Posts Tagged ‘cg’

99 Cents

Tuesday, October 25th, 2011

The digital revolution demolished gatekeepers, democratised writing, gave the little guy a foot-up. But with the smooth comes the rough, or something, and here’s one of the most damaging things to emerge from the whole, wonderful mess: the 99¢ eBook. (more…) more»

The Snob

Friday, August 5th, 2011

In the world of literature, you don’t have to throw a stone far to hit a snob. Snobbery takes many forms. It can form around social class, or material possessions, or workplace achievements. All types of snobbery are worth writing about (and mocking). Yet for me, it’s the intellectual snob that is most tedious of all. (more…) more»

Glastonbury is Dead

Sunday, June 26th, 2011

“I think it could well become more political. We’ve always been a sounding board for lots of unrest. If people are really faced with dire circumstances, that will get them angry and motivated, and that’s the way we’re heading at the moment.”

So said Glastonbury creator Michael Eavis last week of his world-famous music festival. I have never been less convinced. (more…) more»

The Problem with Blurbs

Wednesday, May 11th, 2011

Masterpiece. Tour-de-force. Genius. Visionary. Momentous. Gripping. Unique. Hilarious. Phenomenon. Luminous. Take ten random books from your shelf. Turn them over. Chances are, you’ll see a few of those words. (more…) more»

Do you re-read?

Thursday, April 28th, 2011

Do you re-read books? I do, but I wouldn’t call myself a serial re-reader; perhaps one book out of every twenty I open is a repeat read.

Though I wasn’t aware of this until recently, re-reading seems to baffle or even offend some people. (more…) more»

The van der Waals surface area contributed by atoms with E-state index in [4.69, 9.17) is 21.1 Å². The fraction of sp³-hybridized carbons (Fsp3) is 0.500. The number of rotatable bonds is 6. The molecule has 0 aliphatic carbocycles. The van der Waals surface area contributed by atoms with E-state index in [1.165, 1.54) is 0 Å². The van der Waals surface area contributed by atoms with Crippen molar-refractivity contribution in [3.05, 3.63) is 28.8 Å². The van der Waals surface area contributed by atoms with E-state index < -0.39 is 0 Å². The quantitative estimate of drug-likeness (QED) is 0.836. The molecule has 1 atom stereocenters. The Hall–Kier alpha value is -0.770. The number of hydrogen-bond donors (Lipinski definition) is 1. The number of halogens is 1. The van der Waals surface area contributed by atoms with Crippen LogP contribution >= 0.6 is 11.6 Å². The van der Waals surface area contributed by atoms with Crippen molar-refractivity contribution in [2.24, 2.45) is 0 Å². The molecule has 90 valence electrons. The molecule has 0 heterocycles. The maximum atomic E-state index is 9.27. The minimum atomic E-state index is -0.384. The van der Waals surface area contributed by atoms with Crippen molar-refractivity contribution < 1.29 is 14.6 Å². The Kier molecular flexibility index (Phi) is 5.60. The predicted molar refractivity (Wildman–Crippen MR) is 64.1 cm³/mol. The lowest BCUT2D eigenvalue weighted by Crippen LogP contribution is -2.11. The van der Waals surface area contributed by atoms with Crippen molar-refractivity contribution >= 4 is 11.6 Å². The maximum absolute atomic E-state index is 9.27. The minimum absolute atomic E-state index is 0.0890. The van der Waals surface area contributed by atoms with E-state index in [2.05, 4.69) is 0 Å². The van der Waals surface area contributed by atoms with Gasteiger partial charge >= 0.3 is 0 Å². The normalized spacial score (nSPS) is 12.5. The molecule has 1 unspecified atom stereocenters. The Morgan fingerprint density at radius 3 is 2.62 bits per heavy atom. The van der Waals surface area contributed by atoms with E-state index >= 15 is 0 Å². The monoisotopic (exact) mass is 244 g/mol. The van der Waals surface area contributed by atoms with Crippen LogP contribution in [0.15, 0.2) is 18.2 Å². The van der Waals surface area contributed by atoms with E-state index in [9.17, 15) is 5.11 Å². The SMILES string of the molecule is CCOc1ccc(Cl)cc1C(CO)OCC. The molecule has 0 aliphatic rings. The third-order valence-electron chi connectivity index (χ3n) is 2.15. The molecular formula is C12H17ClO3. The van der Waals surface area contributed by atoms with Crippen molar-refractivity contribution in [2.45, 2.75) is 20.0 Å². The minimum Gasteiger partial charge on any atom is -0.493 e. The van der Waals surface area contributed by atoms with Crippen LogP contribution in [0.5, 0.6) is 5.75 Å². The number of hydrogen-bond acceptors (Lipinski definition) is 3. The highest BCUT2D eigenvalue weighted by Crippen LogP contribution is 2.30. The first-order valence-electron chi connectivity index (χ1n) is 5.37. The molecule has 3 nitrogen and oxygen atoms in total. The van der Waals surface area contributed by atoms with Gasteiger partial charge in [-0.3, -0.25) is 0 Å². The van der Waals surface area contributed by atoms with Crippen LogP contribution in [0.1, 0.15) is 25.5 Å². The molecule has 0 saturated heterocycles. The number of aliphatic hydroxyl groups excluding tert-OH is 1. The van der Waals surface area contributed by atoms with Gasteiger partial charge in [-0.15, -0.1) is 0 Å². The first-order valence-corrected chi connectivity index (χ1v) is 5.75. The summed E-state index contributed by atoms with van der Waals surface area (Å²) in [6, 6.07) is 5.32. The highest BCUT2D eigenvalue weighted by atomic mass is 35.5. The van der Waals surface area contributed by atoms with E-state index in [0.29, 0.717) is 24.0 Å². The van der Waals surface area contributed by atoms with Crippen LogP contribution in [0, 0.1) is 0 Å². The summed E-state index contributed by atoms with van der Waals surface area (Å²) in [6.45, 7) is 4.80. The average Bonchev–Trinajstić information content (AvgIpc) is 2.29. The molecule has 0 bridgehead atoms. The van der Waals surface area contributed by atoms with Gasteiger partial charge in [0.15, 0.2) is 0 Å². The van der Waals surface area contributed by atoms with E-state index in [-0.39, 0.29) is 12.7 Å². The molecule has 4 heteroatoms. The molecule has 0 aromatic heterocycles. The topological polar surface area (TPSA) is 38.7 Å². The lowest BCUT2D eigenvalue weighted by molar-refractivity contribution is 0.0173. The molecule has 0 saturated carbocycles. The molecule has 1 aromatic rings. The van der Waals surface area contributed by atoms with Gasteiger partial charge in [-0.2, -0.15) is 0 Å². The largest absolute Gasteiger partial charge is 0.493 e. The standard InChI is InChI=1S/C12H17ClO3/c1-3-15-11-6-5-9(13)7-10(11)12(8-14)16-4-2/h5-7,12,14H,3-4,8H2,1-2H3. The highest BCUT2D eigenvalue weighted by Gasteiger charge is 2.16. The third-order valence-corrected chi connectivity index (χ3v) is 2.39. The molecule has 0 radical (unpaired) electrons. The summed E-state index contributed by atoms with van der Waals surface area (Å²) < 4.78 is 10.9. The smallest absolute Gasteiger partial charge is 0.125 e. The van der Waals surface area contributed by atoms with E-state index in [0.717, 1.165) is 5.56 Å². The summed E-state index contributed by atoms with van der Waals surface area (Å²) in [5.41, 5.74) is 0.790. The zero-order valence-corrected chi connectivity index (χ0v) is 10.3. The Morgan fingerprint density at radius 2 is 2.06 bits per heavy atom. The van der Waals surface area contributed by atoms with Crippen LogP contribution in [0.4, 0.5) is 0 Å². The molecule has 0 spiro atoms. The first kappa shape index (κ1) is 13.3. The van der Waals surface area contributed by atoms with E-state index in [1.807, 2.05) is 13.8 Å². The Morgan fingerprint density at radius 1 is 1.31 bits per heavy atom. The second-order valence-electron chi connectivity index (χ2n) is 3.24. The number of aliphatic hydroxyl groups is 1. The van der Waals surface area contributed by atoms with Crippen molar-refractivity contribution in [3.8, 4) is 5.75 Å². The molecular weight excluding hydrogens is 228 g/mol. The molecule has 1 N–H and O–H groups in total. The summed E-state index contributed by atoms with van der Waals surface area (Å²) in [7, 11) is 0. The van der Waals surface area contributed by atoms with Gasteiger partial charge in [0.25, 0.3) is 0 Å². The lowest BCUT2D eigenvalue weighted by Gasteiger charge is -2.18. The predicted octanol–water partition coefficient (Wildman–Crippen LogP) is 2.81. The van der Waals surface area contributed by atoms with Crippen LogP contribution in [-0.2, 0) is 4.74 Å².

How School Made Me Loathe Poetry

Wednesday, March 30th, 2011

Do you remember being taught poetry at school? If I try, I can access fragments of memories. These include April afternoons reading Jabberwocky, reciting Ted Hughes aloud to the class as my stomach churned with nerves, and poring over Wilfred Owen. Mostly, however, my experience of poetry at school is a distant fuzz. (more…) more»

On Black Sparrow Press

Monday, February 7th, 2011

I have acquired a new addiction. It’s a vice that has swollen my ‘to read’ pile, yet I can’t stop. I am suddenly obsessed with Black Sparrow Press books. While collecting books by author or subject makes sense, this is the first time I have collected by publisher. (more…) more»

A New Version of Huckleberry Finn Omits the N-word. Why?

Wednesday, January 5th, 2011

The word ‘nigger’ appears 219 times in Mark Twain’s Adventures of Huckleberry Finn, one of the most anti-racist books I know. Absurdly, a new version published by NewSouth Books (who don’t deserve the dignity of a link) will replace this pejorative racial epithet with the word ‘slave’. (more…) more»

Liu Xiaobo and the Independent Press

Tuesday, December 14th, 2010

The case of Liu Xiaobo is, to me, the finest example of the role independent publishing can and must play in the modern world. Last week, the Chinese dissident poet was awarded the Nobel peace prize “for his long and non-violent struggle for fundamental human rights in China”. As he is currently serving an 11-year jail sentence in Beijing for subversion, Liu was represented at the award ceremony in Norway by a vacant chair. (more…) more»

In Defence of Print on Demand Publishing

Wednesday, November 3rd, 2010

Honest Publishing uses Print on Demand (POD) publishing. It’s certainly no secret, and we feel no shame in letting people know this. We take pride in our output because we work only with writers whose work we love, and whose work we think you’ll love. (more…) more»